McCawley cited for linguification (by Newmeyer)

A topic of continued interest (primarily by(?) Geoff Pullum) is [linguification](, or the expression of a particular idea or argument in terms of language. A couple years ago I [wrote about]( one particular type of linguification that often takes the form of

> You rarely hear X and Y in the same sentence

and which expresses, basically, X and Y are really different and totally unrelated. In case X is a modifier of Y, then it means Y is anything but properly described by X (e.g., you never hear “politician” and “honest” within three words of each other).

In the June 2008 issue of _Language_, Frederick (Fritz) Newmeyer writes, in a footnote:

> The late Jim McCawley wrote somewhere that he can always pick out theoretical linguists at academic cocktail parties. We are the ones who talk about the Fibonacci sequence, the laws of thermodynamics, and Romance clitic climbing, all in the same sentence.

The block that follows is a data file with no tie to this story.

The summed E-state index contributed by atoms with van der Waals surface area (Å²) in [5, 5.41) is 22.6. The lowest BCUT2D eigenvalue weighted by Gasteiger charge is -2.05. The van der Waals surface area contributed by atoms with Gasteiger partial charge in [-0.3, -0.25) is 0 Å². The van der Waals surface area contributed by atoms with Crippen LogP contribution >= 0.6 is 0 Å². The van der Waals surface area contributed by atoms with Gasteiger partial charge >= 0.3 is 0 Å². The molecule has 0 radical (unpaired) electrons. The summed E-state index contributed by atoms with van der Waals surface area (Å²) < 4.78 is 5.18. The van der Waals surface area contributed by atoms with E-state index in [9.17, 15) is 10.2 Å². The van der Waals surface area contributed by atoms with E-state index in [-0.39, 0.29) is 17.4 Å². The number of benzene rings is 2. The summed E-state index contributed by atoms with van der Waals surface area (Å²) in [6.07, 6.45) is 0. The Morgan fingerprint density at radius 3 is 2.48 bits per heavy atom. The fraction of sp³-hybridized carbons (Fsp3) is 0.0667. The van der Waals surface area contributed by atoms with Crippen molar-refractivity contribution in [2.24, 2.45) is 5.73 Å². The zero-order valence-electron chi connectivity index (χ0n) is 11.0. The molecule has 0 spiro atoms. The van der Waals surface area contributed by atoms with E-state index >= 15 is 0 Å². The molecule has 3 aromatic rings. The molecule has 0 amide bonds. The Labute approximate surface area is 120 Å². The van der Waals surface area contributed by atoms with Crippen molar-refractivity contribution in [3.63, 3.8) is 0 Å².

This reflects what I guessed was a folk theory of discourse, one part of which is the idea that sentences have only a single topic, and that nothing is present in the scope of negation (e.g., “studying Romance clitic climbing clearly has nothing to do with the laws of thermodynamics, which is just as well considering that I know nothing about the latter”). This particular form of linguification relies on the idea that if any concepts are mentioned in the same sentence, this indicates at least that the speaker is interested in all three topics, and perhaps even that the speaker is somehow arguing for a significant relation between them. (Or perhaps just that they are [concept-dropping]( in order to impress their colleagues).